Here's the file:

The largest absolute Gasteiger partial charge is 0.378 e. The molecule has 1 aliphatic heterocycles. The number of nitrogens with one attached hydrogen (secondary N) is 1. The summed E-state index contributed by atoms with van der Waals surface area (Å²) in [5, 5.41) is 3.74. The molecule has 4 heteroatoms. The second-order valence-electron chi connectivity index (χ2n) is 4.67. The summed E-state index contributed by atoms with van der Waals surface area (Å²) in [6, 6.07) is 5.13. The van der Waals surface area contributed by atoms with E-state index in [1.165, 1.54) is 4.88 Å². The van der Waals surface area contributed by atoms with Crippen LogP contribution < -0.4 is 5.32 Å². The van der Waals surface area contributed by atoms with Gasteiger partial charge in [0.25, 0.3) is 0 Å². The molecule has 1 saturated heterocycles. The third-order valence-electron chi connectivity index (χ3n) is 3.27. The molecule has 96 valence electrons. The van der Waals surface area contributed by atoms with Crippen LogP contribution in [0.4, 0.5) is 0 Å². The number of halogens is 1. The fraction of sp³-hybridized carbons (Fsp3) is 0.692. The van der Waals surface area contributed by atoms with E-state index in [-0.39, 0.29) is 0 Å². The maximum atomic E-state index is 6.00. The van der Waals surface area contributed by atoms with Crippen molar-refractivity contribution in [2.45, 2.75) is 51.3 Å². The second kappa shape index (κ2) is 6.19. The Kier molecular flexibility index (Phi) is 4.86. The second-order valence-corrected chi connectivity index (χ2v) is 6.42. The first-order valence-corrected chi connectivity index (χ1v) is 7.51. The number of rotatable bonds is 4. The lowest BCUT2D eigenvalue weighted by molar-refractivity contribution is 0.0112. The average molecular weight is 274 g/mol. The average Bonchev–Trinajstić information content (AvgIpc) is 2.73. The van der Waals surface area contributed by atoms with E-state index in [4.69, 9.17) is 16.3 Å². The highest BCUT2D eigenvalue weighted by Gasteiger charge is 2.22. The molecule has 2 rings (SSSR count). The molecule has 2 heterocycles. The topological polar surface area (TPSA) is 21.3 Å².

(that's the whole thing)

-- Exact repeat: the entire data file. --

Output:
The largest absolute Gasteiger partial charge is 0.378 e. The molecule has 1 aliphatic heterocycles. The number of nitrogens with one attached hydrogen (secondary N) is 1. The summed E-state index contributed by atoms with van der Waals surface area (Å²) in [5, 5.41) is 3.74. The molecule has 4 heteroatoms. The second-order valence-electron chi connectivity index (χ2n) is 4.67. The summed E-state index contributed by atoms with van der Waals surface area (Å²) in [6, 6.07) is 5.13. The van der Waals surface area contributed by atoms with E-state index in [1.165, 1.54) is 4.88 Å². The van der Waals surface area contributed by atoms with Crippen LogP contribution < -0.4 is 5.32 Å². The van der Waals surface area contributed by atoms with Gasteiger partial charge in [0.25, 0.3) is 0 Å². The molecule has 1 saturated heterocycles. The third-order valence-electron chi connectivity index (χ3n) is 3.27. The molecule has 96 valence electrons. The van der Waals surface area contributed by atoms with Crippen LogP contribution in [0.4, 0.5) is 0 Å². The number of halogens is 1. The fraction of sp³-hybridized carbons (Fsp3) is 0.692. The van der Waals surface area contributed by atoms with E-state index in [-0.39, 0.29) is 0 Å². The maximum atomic E-state index is 6.00. The van der Waals surface area contributed by atoms with Crippen molar-refractivity contribution in [2.45, 2.75) is 51.3 Å². The second kappa shape index (κ2) is 6.19. The Kier molecular flexibility index (Phi) is 4.86. The second-order valence-corrected chi connectivity index (χ2v) is 6.42. The first-order valence-corrected chi connectivity index (χ1v) is 7.51. The number of rotatable bonds is 4. The lowest BCUT2D eigenvalue weighted by molar-refractivity contribution is 0.0112. The average molecular weight is 274 g/mol. The average Bonchev–Trinajstić information content (AvgIpc) is 2.73. The van der Waals surface area contributed by atoms with E-state index in [4.69, 9.17) is 16.3 Å². The highest BCUT2D eigenvalue weighted by Gasteiger charge is 2.22. The molecule has 2 rings (SSSR count). The molecule has 2 heterocycles. The topological polar surface area (TPSA) is 21.3 Å².